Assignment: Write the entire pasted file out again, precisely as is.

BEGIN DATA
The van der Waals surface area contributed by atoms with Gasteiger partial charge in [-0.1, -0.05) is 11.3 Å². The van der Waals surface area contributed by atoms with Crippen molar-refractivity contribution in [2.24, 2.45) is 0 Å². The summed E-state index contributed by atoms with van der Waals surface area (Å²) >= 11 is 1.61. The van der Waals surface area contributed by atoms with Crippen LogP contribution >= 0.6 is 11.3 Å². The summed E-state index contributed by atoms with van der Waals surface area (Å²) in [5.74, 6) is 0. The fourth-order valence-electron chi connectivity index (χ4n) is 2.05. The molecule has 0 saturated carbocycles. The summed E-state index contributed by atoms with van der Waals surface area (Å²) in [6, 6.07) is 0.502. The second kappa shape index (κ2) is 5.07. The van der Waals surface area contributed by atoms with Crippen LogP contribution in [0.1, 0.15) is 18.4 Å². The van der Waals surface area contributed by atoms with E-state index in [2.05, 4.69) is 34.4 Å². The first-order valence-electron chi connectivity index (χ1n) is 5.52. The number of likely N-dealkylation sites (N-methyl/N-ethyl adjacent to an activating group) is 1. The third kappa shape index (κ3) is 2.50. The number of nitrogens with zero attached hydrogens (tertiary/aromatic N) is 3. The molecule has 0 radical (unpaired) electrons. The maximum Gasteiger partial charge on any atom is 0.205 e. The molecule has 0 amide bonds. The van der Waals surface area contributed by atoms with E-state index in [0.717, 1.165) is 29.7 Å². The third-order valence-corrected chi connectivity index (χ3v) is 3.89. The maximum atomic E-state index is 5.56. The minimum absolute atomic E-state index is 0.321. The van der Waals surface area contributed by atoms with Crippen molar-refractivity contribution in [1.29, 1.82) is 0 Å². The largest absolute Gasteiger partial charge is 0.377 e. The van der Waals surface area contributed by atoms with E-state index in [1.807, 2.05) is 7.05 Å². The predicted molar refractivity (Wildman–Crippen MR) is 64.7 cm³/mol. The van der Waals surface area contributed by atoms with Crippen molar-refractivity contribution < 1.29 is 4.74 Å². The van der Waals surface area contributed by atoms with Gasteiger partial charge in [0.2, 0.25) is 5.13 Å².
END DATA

The van der Waals surface area contributed by atoms with Gasteiger partial charge in [-0.1, -0.05) is 11.3 Å². The van der Waals surface area contributed by atoms with Crippen molar-refractivity contribution in [2.24, 2.45) is 0 Å². The summed E-state index contributed by atoms with van der Waals surface area (Å²) >= 11 is 1.61. The van der Waals surface area contributed by atoms with Crippen LogP contribution >= 0.6 is 11.3 Å². The summed E-state index contributed by atoms with van der Waals surface area (Å²) in [5.74, 6) is 0. The fourth-order valence-electron chi connectivity index (χ4n) is 2.05. The molecule has 0 saturated carbocycles. The summed E-state index contributed by atoms with van der Waals surface area (Å²) in [6, 6.07) is 0.502. The second kappa shape index (κ2) is 5.07. The van der Waals surface area contributed by atoms with Crippen LogP contribution in [0.1, 0.15) is 18.4 Å². The van der Waals surface area contributed by atoms with E-state index in [2.05, 4.69) is 34.4 Å². The first-order valence-electron chi connectivity index (χ1n) is 5.52. The number of likely N-dealkylation sites (N-methyl/N-ethyl adjacent to an activating group) is 1. The third kappa shape index (κ3) is 2.50. The number of nitrogens with zero attached hydrogens (tertiary/aromatic N) is 3. The molecule has 0 radical (unpaired) electrons. The maximum Gasteiger partial charge on any atom is 0.205 e. The molecule has 0 amide bonds. The van der Waals surface area contributed by atoms with E-state index in [0.717, 1.165) is 29.7 Å². The third-order valence-corrected chi connectivity index (χ3v) is 3.89. The maximum atomic E-state index is 5.56. The minimum absolute atomic E-state index is 0.321. The van der Waals surface area contributed by atoms with Crippen molar-refractivity contribution in [1.29, 1.82) is 0 Å². The largest absolute Gasteiger partial charge is 0.377 e. The van der Waals surface area contributed by atoms with E-state index in [1.807, 2.05) is 7.05 Å². The predicted molar refractivity (Wildman–Crippen MR) is 64.7 cm³/mol. The van der Waals surface area contributed by atoms with Crippen molar-refractivity contribution < 1.29 is 4.74 Å². The van der Waals surface area contributed by atoms with Gasteiger partial charge in [0.2, 0.25) is 5.13 Å².